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Difference between Canon EF II and Canon USM lenses

SAMBIT SATPATHY , Feb 12, 2003; 12:27 p.m.

Hi all, I am considering to buy an EOS Rebel Ti. Now in the kit it comes with a 28-90 mm Canon EF II lens. Also at some places I have seen about USM lenses. Can anybody please help in understanding the difference between the 2 models. Which is better in quality and why? So buing the kit i.e. EOS Rebel Ti + EF II is a good option or buying the Ti body and USM separately will be a better option? All suggestions are welcome. Thank you. Sam

Responses

Jerry Ilo , Feb 12, 2003; 01:13 p.m.

Sambit, the 28-90 lens that comes with the kit form of the camera is okay at the very best, kinda soft and sluggish.I would suggest you buy the body it self and get the 28-105 usm lens. A much better lens by far, way sharper better auto focus.

Jeremy K , Feb 12, 2003; 01:28 p.m.

Try looking at photo.net's Canon reviews...

When is a USM not a USM

And maybe try NK Guy's site: photonotes.org

F.J. Sarmiento , Feb 12, 2003; 02:02 p.m.

I agree with Jeremy... I know it's much easier to go on here and post a question... but you'll find some really great sites out there if you just take a look.

try www.photonotes.org , look around this site, www.photographyreview.com , and www.canoneos.com and click on the EF Lens button on the right.

If you can afford it... the USM is fast and quiet... both 28-90mm models aren't very good optically though (I've read and somewhat tried comparing the 28-90mm USM with my 50mm). If you're looking to use this camera for just regular snaps like a point and shoot... then get a pt and shoot. If you want this camera for more control but still expect pt and shoot types of photos... just stick with the regular kit lens and save the money. If you plan on using the camera for faster moving subjects and maybe in quieter places, get the USM if you have the money. If you want to become serious... and I mean actually read up some stuff about photography and really care about quality, get a prime or if you need a wider range and can't afford other lenses, the USM would be better (I think) for the extra money.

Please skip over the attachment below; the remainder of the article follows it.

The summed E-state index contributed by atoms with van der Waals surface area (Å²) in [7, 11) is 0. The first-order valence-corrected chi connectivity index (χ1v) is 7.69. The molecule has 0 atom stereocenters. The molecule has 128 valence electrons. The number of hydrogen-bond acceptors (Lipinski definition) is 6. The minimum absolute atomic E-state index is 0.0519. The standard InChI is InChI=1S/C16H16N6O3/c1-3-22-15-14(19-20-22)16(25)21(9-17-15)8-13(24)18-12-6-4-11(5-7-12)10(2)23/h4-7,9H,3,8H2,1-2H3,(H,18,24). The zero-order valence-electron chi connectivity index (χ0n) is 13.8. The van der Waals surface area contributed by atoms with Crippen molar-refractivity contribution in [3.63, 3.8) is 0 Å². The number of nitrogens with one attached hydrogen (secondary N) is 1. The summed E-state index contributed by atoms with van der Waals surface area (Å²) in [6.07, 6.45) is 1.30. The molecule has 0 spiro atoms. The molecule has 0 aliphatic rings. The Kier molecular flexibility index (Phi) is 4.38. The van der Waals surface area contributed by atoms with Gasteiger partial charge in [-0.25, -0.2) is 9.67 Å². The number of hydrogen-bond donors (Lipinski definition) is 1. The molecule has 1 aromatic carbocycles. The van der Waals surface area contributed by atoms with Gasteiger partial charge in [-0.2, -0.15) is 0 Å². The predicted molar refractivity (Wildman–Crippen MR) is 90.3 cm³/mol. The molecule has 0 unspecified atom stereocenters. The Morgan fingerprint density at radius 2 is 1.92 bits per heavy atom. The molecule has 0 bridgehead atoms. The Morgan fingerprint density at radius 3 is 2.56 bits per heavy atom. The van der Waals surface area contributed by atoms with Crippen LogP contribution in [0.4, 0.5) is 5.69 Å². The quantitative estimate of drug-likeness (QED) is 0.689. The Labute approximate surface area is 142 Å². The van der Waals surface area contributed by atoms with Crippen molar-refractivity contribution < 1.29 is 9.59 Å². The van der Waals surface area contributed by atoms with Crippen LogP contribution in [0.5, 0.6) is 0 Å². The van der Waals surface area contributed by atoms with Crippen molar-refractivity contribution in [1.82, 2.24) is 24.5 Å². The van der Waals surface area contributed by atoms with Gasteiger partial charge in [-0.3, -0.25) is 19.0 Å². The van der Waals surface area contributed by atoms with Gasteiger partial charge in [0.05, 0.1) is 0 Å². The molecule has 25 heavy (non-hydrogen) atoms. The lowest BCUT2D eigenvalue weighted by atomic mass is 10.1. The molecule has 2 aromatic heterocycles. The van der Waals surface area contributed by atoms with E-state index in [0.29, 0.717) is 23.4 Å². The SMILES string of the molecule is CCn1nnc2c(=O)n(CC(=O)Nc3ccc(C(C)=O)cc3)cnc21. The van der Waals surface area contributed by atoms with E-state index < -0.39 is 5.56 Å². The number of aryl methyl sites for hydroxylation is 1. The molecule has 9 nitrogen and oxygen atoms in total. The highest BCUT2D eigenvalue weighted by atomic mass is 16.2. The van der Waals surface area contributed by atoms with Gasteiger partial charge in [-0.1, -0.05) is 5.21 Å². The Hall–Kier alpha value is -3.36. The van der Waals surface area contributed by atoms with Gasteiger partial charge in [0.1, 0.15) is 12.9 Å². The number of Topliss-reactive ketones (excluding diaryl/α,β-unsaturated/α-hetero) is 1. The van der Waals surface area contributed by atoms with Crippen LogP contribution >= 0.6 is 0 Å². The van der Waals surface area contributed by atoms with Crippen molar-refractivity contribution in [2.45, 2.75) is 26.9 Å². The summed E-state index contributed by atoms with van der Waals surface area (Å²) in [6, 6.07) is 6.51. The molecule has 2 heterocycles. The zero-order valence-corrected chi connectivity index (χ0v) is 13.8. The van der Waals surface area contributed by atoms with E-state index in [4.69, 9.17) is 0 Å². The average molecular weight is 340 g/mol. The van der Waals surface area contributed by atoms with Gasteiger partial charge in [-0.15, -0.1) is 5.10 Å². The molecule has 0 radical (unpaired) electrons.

Before buying the camera, read up on it and visit www.canoneos.com and click on the Ti's icon. I love the camera and got a great set to start with. If you need more advice, you can ask me. =) I was where you are now about 2 months ago! =) (but then I started reading)

The Macman , Feb 13, 2003; 12:14 a.m.

According to what I can read in advertising, the Ti may come included with a 28-90 USM or a 28-90 non-USM. USM lens as are most current Canon EF lenses (except maybe one or two out of 40+). Simply put, USM is the mechanisms which allows very fast and quiet autofocusing. There's no such thing as EF II since EF refers to the mounting socket on the camera and there's only one EF. Moreover, all USM are EF's. When you'll see a II or III it's a version number. It means the lens has been improved. The full name of the lens included with some Ti kits, if you will, goes like this: Canon EF 28-90mm f/4-4.6 II USM... The II stands for a newly redesigned focusing ring over the previous Canon EF 28-90mm f/4-4.6 USM. There is also a Canon EF 28-90mm f/4-4.6 II (non-USM) available. It's exactly the same glass as the previous one, except it has a new CPU for AF communication with the camera.

As I said, some vendors mention USM, some don't, so I conclude (granting them the lucidity they seldom have) that both kits are available... I may be wrong.

If both options are present, go for USM. BTW, can someone tell me why Canon just introduced a non-USM version of it?

F.J. Sarmiento , Feb 13, 2003; 12:47 a.m.

Macman...

They introduced a non-USM probably for those "price watchers"... not everyone will find the benefits of the USM that useful... also, the non-USM lens which comes with the kit has a matching finish. I guess it was easier and safer (commercially) to mass produce the matching finished lens to sell with the body as the cheaper type.

Personally, I like how the black lenses look on my Ti anyway. =p

G Clarke , Feb 13, 2003; 01:14 a.m.

Macman:

Question: When does a II or III designation not mean an improvement?

Answer: When the 50mm 1.8 went from having a metal flange, a distance window, and a good focusing ring to the current model that exists today.

But, then again, the 50mm MkII is cheaper, so maybe that is an improvement. Who knows. Canon confuses me.

F.J. Sarmiento , Feb 13, 2003; 08:59 a.m.

I to II or, II to III

I don't think that every new model is really an improvement. Change yes, but the improvement part is in the eyes of the beholder! =p It confuses me that the 50mm II was changed to a plastic mount... price, however, was very attractive to me and so that was one of the main reasons why I bought it (besides it's well-renowned optical quality)... I guess the marketing tactic worked. =)

Jesus N. Maurelo , Aug 09, 2009; 09:49 a.m.

In case someone is monitoring this thread and/or loves historic data:

My EOS 55 (a kind of "special" edition of the EOS 50(E) / Elan II(E) sold in Japan only, with Panorama function and QD back) came with EF 28-90mm f/4-5.6 USM Silver, matching the finish of the camera. It is a Mk I and not a Mk II, and I cannot find any reference to it in Canon's Camera Museum.

Jesus N. Maurelo , Aug 09, 2009; 09:56 a.m.

An image for illustrative purposes

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